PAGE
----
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The health initiative making waves in low decile schools

New research into the impact of Fruit & Vegetables in Schools (FIS) has found it is the widest-reaching health initiative for low decile schools in New Zealand, vastly improving health and education outcomes for students.

FIS encourages students to eat more fresh fruit and vegetables by supplying one piece of produce each school day to over 118,000 students, and is run in decile one and two schools throughout the country.

Research conducted last term by Quigley and Watts, which included surveying and interviewing principals and parents, highlighted the significant health benefits the food and nutrition initiative provides students, as well as opening up other learning opportunities.

Principal Bruce Young at Holy Cross School in Papatoetoe, Auckland, says improvements in overall health and attitudes have been the biggest factors.

“The change in children’s general health has been huge, along with their attitudes to trying new things and experimenting. It’s also had an impact on healthier lunch boxes and we’ve become a water only school.

“The supportive social resources provided by 5+ A Day as part of Fruit in Schools are used two ways – because nutrition is integrated into everyday life, it provides a wider context for learning about the likes of science, for example, as well as improving health.”

Jerry Prendergast, President at United Fresh – the organisation that manages the initiative, says FIS addresses many social barriers to learning and aligns with the government’s priorities of achieving equity and child well-being.

“In many of these schools, children don’t have access to enough food, let alone fresh fruit and vegetables. Fruit in Schools helps address that barrier by feeding kids healthy food in a way that creates equality, regardless of background, and takes away the stress from whānau and teachers when children come to school hungry.”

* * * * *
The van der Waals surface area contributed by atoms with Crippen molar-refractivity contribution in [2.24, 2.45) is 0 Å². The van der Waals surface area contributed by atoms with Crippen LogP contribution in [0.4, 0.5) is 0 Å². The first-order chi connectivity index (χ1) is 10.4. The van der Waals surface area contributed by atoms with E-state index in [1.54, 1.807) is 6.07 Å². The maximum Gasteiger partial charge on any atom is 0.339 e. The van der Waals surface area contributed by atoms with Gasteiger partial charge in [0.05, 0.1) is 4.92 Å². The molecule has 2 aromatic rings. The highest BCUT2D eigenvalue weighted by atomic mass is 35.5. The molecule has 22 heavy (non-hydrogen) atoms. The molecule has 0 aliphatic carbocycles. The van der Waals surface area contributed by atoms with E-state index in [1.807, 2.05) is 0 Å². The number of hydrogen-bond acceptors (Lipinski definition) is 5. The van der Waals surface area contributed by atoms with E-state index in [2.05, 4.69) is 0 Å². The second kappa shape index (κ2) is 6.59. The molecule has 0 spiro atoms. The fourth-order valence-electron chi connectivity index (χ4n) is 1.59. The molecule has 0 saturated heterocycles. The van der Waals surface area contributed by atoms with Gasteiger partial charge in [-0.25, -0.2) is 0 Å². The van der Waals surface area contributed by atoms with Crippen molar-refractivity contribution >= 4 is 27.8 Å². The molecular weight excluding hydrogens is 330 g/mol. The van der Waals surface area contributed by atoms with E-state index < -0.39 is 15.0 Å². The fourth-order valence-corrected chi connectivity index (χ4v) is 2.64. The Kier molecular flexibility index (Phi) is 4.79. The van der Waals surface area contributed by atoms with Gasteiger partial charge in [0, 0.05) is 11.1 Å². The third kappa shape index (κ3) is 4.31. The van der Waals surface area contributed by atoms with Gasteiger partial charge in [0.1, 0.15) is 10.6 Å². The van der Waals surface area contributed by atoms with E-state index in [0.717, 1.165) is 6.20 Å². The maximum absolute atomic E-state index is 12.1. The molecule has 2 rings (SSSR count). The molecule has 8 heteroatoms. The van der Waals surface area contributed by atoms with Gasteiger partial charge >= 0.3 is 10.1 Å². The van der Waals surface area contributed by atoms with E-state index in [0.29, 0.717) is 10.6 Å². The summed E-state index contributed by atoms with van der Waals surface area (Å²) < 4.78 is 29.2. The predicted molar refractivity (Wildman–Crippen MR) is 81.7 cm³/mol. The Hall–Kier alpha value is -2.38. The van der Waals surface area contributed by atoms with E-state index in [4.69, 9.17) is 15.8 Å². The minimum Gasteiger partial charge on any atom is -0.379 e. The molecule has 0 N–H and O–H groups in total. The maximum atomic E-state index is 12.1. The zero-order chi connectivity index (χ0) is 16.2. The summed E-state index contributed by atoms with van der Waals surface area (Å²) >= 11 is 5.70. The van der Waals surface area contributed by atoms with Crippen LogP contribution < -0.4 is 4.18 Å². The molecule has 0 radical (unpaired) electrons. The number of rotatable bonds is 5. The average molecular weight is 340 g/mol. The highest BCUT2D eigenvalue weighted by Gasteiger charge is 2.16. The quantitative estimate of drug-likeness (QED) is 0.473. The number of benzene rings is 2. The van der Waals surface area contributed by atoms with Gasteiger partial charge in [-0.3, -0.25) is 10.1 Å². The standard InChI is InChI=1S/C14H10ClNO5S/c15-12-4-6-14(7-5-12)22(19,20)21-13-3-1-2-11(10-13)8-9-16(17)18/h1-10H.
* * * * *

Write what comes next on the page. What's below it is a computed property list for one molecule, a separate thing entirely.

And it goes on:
Key research findings showed FIS improved both health and educational outcomes. Eighty-three percent of principals said the overall health of their children would decline if FIS ended, with 74% and 62% respectively saying concentration and academic outcomes would suffer. Fifty-six percent said behaviour issues would increase and 53% believed absenteeism would increase without the initiative.

Feeding hungry children remained the number one benefit of FIS, with eight out of 10 principals reporting their school or kura had fewer hungry students and nine out of 10 reporting a sense of equality between students, regardless of their family circumstances.

FIS has also been a powerful catalyst for other health initiatives and learning opportunities, with 74% of principals saying FIS has encouraged actions such as establishing school vegetable gardens and planting fruit trees, cooking lessons, initiatives to encourage healthier lunchboxes, water-only policies, and increased physical activity during break and class time.

Teachers are closely supported by the 5+ A Day Charitable Trust, which provides curriculum-linked resources focused on healthy eating, gardening, cooking, seasonal fruit and vegetables, and physical activity.

FIS was also making a positive impact at home, with three-quarters of parents surveyed saying their child ate more fruit at home, and nearly half ate more vegetables. Seven out of 10 parents also said FIS supported them to provide healthy food at home.

Based on the research, factors for success included schools taking ownership by developing their own distribution systems, appointing student fruit and vegetable monitors, building compost and worm farms for scraps, local supply and distribution of produce, and the inclusion of whānau and the community.

Funded by the Ministry of Health and managed by United Fresh New Zealand, with support from the 5+ A Day Charitable Trust, FIS was originally rolled out in 2005 and now runs in 548 low decile primary and intermediate schools – supplying over 118,000 students and teachers with predominantly locally-grown, seasonal produce every day.

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